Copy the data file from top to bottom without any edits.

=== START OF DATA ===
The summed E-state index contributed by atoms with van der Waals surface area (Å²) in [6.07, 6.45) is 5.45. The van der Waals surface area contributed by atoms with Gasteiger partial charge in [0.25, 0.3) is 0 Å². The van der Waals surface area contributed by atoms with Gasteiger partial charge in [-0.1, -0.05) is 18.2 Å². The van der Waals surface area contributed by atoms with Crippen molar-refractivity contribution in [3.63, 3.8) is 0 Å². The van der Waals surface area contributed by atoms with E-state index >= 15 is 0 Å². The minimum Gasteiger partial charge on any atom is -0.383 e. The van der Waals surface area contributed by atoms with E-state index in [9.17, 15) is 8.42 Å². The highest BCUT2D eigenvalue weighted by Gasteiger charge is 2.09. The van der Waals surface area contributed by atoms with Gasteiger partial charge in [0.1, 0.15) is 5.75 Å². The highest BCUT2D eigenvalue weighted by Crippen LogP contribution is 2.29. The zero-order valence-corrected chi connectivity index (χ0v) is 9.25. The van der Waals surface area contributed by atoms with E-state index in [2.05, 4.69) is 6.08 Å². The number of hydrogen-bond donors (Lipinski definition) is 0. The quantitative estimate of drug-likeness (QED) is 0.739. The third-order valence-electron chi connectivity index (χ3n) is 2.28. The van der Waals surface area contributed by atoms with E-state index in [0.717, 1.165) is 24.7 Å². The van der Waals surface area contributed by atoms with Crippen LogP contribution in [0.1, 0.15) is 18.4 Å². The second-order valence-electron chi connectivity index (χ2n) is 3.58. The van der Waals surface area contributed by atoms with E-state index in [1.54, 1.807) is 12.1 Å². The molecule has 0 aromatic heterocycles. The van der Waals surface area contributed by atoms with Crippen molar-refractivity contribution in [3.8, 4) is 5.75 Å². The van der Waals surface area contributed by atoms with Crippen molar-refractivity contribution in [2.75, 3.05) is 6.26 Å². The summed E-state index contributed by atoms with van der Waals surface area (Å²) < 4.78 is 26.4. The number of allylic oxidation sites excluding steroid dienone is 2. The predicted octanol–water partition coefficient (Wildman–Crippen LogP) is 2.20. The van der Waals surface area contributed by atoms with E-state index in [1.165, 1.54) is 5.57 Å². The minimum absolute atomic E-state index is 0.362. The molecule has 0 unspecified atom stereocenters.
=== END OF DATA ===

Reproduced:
The summed E-state index contributed by atoms with van der Waals surface area (Å²) in [6.07, 6.45) is 5.45. The van der Waals surface area contributed by atoms with Gasteiger partial charge in [0.25, 0.3) is 0 Å². The van der Waals surface area contributed by atoms with Gasteiger partial charge in [-0.1, -0.05) is 18.2 Å². The van der Waals surface area contributed by atoms with Crippen molar-refractivity contribution in [3.63, 3.8) is 0 Å². The van der Waals surface area contributed by atoms with E-state index >= 15 is 0 Å². The minimum Gasteiger partial charge on any atom is -0.383 e. The van der Waals surface area contributed by atoms with E-state index in [9.17, 15) is 8.42 Å². The highest BCUT2D eigenvalue weighted by Gasteiger charge is 2.09. The van der Waals surface area contributed by atoms with Gasteiger partial charge in [0.1, 0.15) is 5.75 Å². The highest BCUT2D eigenvalue weighted by Crippen LogP contribution is 2.29. The zero-order valence-corrected chi connectivity index (χ0v) is 9.25. The van der Waals surface area contributed by atoms with E-state index in [2.05, 4.69) is 6.08 Å². The number of hydrogen-bond donors (Lipinski definition) is 0. The quantitative estimate of drug-likeness (QED) is 0.739. The third-order valence-electron chi connectivity index (χ3n) is 2.28. The van der Waals surface area contributed by atoms with E-state index in [0.717, 1.165) is 24.7 Å². The van der Waals surface area contributed by atoms with Crippen LogP contribution in [0.1, 0.15) is 18.4 Å². The second-order valence-electron chi connectivity index (χ2n) is 3.58. The van der Waals surface area contributed by atoms with E-state index in [1.54, 1.807) is 12.1 Å². The molecule has 0 aromatic heterocycles. The van der Waals surface area contributed by atoms with Crippen molar-refractivity contribution in [3.8, 4) is 5.75 Å². The van der Waals surface area contributed by atoms with Crippen molar-refractivity contribution in [2.75, 3.05) is 6.26 Å². The summed E-state index contributed by atoms with van der Waals surface area (Å²) < 4.78 is 26.4. The number of allylic oxidation sites excluding steroid dienone is 2. The predicted octanol–water partition coefficient (Wildman–Crippen LogP) is 2.20. The van der Waals surface area contributed by atoms with E-state index in [1.165, 1.54) is 5.57 Å². The minimum absolute atomic E-state index is 0.362. The molecule has 0 unspecified atom stereocenters.